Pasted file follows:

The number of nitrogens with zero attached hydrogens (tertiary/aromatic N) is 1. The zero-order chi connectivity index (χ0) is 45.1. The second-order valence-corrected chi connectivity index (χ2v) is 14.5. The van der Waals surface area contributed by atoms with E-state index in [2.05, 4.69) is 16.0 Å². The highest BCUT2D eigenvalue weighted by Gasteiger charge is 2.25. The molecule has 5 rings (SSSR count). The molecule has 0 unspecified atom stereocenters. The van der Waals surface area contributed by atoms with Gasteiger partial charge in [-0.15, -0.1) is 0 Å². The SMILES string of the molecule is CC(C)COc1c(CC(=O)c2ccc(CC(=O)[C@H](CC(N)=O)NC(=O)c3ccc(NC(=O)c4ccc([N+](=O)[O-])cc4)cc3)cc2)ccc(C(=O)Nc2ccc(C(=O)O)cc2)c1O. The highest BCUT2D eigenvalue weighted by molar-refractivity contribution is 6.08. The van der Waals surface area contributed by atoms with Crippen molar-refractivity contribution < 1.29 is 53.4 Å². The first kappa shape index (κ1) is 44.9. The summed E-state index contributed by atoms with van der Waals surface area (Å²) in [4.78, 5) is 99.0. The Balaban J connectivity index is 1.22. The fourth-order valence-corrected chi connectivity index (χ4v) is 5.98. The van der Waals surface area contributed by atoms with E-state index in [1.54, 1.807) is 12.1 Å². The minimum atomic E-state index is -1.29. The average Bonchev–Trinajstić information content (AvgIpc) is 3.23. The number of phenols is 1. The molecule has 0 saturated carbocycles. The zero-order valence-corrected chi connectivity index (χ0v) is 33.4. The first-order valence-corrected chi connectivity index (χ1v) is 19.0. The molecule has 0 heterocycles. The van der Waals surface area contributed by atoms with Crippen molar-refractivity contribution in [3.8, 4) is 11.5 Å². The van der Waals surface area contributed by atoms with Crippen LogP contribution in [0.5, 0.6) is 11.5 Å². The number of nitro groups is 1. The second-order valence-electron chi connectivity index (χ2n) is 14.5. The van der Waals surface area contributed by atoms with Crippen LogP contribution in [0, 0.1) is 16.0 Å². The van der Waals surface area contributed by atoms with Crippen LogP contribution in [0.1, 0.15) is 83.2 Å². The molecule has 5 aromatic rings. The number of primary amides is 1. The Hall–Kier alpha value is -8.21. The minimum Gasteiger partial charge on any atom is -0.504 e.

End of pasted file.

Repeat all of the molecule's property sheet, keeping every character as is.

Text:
The number of nitrogens with zero attached hydrogens (tertiary/aromatic N) is 1. The zero-order chi connectivity index (χ0) is 45.1. The second-order valence-corrected chi connectivity index (χ2v) is 14.5. The van der Waals surface area contributed by atoms with E-state index in [2.05, 4.69) is 16.0 Å². The highest BCUT2D eigenvalue weighted by Gasteiger charge is 2.25. The molecule has 5 rings (SSSR count). The molecule has 0 unspecified atom stereocenters. The van der Waals surface area contributed by atoms with Gasteiger partial charge in [-0.15, -0.1) is 0 Å². The SMILES string of the molecule is CC(C)COc1c(CC(=O)c2ccc(CC(=O)[C@H](CC(N)=O)NC(=O)c3ccc(NC(=O)c4ccc([N+](=O)[O-])cc4)cc3)cc2)ccc(C(=O)Nc2ccc(C(=O)O)cc2)c1O. The highest BCUT2D eigenvalue weighted by molar-refractivity contribution is 6.08. The van der Waals surface area contributed by atoms with Crippen molar-refractivity contribution < 1.29 is 53.4 Å². The first kappa shape index (κ1) is 44.9. The summed E-state index contributed by atoms with van der Waals surface area (Å²) in [4.78, 5) is 99.0. The Balaban J connectivity index is 1.22. The fourth-order valence-corrected chi connectivity index (χ4v) is 5.98. The van der Waals surface area contributed by atoms with E-state index in [1.54, 1.807) is 12.1 Å². The minimum atomic E-state index is -1.29. The average Bonchev–Trinajstić information content (AvgIpc) is 3.23. The number of phenols is 1. The molecule has 0 saturated carbocycles. The zero-order valence-corrected chi connectivity index (χ0v) is 33.4. The first-order valence-corrected chi connectivity index (χ1v) is 19.0. The molecule has 0 heterocycles. The van der Waals surface area contributed by atoms with Crippen molar-refractivity contribution in [3.8, 4) is 11.5 Å². The van der Waals surface area contributed by atoms with Crippen LogP contribution in [0.5, 0.6) is 11.5 Å². The number of nitro groups is 1. The second-order valence-electron chi connectivity index (χ2n) is 14.5. The van der Waals surface area contributed by atoms with Crippen LogP contribution in [0, 0.1) is 16.0 Å². The van der Waals surface area contributed by atoms with Crippen LogP contribution in [0.1, 0.15) is 83.2 Å². The molecule has 5 aromatic rings. The number of primary amides is 1. The Hall–Kier alpha value is -8.21. The minimum Gasteiger partial charge on any atom is -0.504 e.